Profile: Labour MP Dan Jarvis
Dan Jarvis - one of the MPs being tipped as a possible challenger to Labour leader Jeremy Corbyn - has the dream CV for a politician, in an era when real-world experience is so prized by voters.
A former company commander in the Parachute Regiment, he served in the Balkans, Afghanistan, Iraq and Sierra Leone, including a tour of duty in Helmand province and a stint as right-hand man to Gen Sir Mike Jackson.
The 43-year-old is a father of three, who recently remarried after losing his first wife to cancer. Born in Nottingham, he attended a local comprehensive school, later gaining a degree in international politics and strategic studies at Aberystwyth University. A mild-mannered character when you meet him in person, his action-man credentials were nevertheless burnished further when a story emerged about him facing down a would-be mugger who threatened to smash a bottle over his head.
This sort of stuff makes him stand out in a Parliamentary Labour Party packed with former university lecturers, journalists and other varieties of pen-pusher.
But the question hanging over him since he arrived in Parliament in 2011, after winning the Barnsley Central by-election, is whether there is more to him than an impressive back story?
He was cautiously on-message in his early media appearances.
This may, in part, be a legacy of his 20 years in the armed forces, when he was prevented by Queen's Regulations from publicly expressing political views, even though he had been a member of the Labour Party since his teens.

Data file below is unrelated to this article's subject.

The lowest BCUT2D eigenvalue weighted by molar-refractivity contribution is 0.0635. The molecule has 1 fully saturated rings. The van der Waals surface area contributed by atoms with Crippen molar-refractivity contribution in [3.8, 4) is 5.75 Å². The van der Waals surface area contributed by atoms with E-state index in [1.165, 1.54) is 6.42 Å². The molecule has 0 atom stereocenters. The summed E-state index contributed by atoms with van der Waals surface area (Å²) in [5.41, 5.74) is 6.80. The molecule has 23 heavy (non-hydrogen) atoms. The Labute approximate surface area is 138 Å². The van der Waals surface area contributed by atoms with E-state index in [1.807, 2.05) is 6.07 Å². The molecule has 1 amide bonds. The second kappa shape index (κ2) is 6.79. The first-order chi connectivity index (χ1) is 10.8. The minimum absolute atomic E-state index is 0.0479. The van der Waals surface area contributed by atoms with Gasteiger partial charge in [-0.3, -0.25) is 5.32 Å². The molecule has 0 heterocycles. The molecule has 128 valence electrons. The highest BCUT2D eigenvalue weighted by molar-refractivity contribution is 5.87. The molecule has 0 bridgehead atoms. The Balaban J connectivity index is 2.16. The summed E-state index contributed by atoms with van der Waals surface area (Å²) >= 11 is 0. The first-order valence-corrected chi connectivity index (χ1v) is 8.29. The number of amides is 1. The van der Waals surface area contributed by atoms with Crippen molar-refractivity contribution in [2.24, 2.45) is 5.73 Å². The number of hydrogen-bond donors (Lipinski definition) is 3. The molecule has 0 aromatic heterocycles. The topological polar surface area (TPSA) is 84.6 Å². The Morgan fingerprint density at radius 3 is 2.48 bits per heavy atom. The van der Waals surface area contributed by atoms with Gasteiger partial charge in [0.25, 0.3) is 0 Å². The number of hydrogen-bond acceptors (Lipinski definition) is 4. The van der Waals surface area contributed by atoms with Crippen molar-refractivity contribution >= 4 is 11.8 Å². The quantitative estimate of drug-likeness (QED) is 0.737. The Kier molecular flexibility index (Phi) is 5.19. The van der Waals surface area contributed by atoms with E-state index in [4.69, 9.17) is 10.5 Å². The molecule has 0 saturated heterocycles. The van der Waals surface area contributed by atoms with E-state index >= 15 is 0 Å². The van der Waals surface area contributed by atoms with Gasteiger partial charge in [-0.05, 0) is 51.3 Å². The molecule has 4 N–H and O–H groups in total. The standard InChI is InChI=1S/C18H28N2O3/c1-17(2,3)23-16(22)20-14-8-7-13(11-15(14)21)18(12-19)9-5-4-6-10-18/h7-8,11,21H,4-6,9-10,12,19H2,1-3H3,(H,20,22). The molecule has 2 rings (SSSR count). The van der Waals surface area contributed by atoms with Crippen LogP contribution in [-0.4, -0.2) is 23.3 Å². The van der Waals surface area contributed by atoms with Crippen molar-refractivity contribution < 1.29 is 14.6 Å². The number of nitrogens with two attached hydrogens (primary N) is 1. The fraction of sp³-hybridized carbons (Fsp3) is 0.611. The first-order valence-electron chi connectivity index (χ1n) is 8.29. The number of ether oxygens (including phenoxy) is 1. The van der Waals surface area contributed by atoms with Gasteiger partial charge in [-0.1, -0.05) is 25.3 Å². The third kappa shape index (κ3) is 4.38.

He confessed in one of his first interviews, that he went out of his way to avoid the media spotlight until he was selected to fight Barnsley Central, a contest caused by the jailing of MP Eric Illsley for expenses fraud.
He has been more outspoken recently, particularly on the subject of Britain's nuclear weapons, even hinting that he might have to leave the party if it ditches its commitment to renewing Trident.
And on Thursday, he made a wide-ranging speech setting out his vision for getting Labour back into power, arguing for a break with the New Labour era and a more "radical" economic policy to tackle ingrained inequality.
Mr Jarvis had been urged to stand in last year's Labour leadership contest, amid much excited chatter about him being the candidate the Conservatives would fear most.
He was pursued by "Dan fans" and dogged by reporters and film crews for a couple of days until he ruled himself out, saying he had to put his young family first.
He now says he regrets not giving more thought to a leadership bid - and is once again being touted as the standard-bearer of the "moderate", or anti-Corbyn, wing of the party, if as some expect, there is a challenge to the Labour leader in the summer.
His speech on Thursday was pored over for signs of attacks on Jeremy Corbyn - there were none - and the outlines of a distinctive policy agenda - there was talk of an end to short-termist economics and getting the unions more involved in training.
The key soundbite, in a conscious echo of Tony Blair's famous crime mantra, was: "Tough on inequality, tough on the causes of inequality."
It got mixed reviews from Labour figures on social media but it did enough to earn him a blast from Ken Livingstone, Mr Corbyn's defender-in-chief, who laid into his decision to accept donations from a hedge-fund manager.
"Hedge-fund managers have been the most rapacious and damaging form of capitalists that we've had. It's absolutely bizarre. It's a bit like Jimmy Savile funding a children's group," said Mr Livingstone.
According to the Register of Members' Interests, Mr Jarvis received £16,800 from hedge-fund manager Martin Taylor in February to support his work as an MP.
Mr Livingstone went on to say that there was an "embittered group of old Blairites who are looking for someone to challenge Jeremy" and they think Dan Jarvis is "someone credible to run".
It provoked a furious reaction from Labour MPs opposed to Mr Corbyn, with one calling the Savile reference "disgusting".
Mr Jarvis has opted not to respond, although the episode will have offered him a small taste of what he can expect if he does decide to challenge Mr Corbyn for the leadership.